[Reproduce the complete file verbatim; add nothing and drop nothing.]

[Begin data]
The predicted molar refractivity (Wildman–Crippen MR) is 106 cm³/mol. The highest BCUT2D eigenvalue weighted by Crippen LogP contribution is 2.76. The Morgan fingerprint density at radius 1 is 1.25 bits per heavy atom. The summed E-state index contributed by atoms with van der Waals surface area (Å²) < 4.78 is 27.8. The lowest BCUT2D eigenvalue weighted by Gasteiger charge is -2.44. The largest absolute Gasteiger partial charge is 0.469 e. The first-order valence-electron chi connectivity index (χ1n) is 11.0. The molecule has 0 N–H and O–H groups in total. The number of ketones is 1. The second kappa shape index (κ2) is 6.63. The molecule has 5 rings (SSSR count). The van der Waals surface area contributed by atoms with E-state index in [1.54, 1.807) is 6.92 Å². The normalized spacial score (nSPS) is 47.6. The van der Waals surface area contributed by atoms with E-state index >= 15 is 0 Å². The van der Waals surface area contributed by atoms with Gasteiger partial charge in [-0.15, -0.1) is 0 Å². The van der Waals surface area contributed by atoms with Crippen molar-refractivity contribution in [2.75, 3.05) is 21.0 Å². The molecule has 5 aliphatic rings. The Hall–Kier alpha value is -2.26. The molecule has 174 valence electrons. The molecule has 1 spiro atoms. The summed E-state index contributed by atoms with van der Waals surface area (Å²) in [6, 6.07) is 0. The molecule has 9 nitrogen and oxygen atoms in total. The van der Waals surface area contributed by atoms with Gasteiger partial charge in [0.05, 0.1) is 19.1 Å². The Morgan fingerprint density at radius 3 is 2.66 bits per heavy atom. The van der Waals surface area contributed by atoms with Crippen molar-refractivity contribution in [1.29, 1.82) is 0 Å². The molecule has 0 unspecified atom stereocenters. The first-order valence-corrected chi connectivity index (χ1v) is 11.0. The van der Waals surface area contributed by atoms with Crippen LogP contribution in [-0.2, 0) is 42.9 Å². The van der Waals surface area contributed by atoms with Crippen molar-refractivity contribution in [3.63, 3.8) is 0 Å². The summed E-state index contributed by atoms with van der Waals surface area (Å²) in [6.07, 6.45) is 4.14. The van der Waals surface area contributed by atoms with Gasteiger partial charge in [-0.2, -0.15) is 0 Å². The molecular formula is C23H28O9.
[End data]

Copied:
The predicted molar refractivity (Wildman–Crippen MR) is 106 cm³/mol. The highest BCUT2D eigenvalue weighted by Crippen LogP contribution is 2.76. The Morgan fingerprint density at radius 1 is 1.25 bits per heavy atom. The summed E-state index contributed by atoms with van der Waals surface area (Å²) < 4.78 is 27.8. The lowest BCUT2D eigenvalue weighted by Gasteiger charge is -2.44. The largest absolute Gasteiger partial charge is 0.469 e. The first-order valence-electron chi connectivity index (χ1n) is 11.0. The molecule has 0 N–H and O–H groups in total. The number of ketones is 1. The second kappa shape index (κ2) is 6.63. The molecule has 5 rings (SSSR count). The van der Waals surface area contributed by atoms with E-state index in [1.54, 1.807) is 6.92 Å². The normalized spacial score (nSPS) is 47.6. The van der Waals surface area contributed by atoms with E-state index >= 15 is 0 Å². The van der Waals surface area contributed by atoms with Gasteiger partial charge in [-0.15, -0.1) is 0 Å². The van der Waals surface area contributed by atoms with Crippen molar-refractivity contribution in [2.75, 3.05) is 21.0 Å². The molecule has 5 aliphatic rings. The Hall–Kier alpha value is -2.26. The molecule has 174 valence electrons. The molecule has 1 spiro atoms. The summed E-state index contributed by atoms with van der Waals surface area (Å²) in [6, 6.07) is 0. The molecule has 9 nitrogen and oxygen atoms in total. The van der Waals surface area contributed by atoms with Gasteiger partial charge in [0.05, 0.1) is 19.1 Å². The Morgan fingerprint density at radius 3 is 2.66 bits per heavy atom. The van der Waals surface area contributed by atoms with Crippen molar-refractivity contribution in [1.29, 1.82) is 0 Å². The molecule has 0 unspecified atom stereocenters. The first-order valence-corrected chi connectivity index (χ1v) is 11.0. The van der Waals surface area contributed by atoms with Crippen LogP contribution in [-0.2, 0) is 42.9 Å². The van der Waals surface area contributed by atoms with Crippen molar-refractivity contribution in [3.63, 3.8) is 0 Å². The summed E-state index contributed by atoms with van der Waals surface area (Å²) in [6.07, 6.45) is 4.14. The van der Waals surface area contributed by atoms with Gasteiger partial charge in [-0.2, -0.15) is 0 Å². The molecular formula is C23H28O9.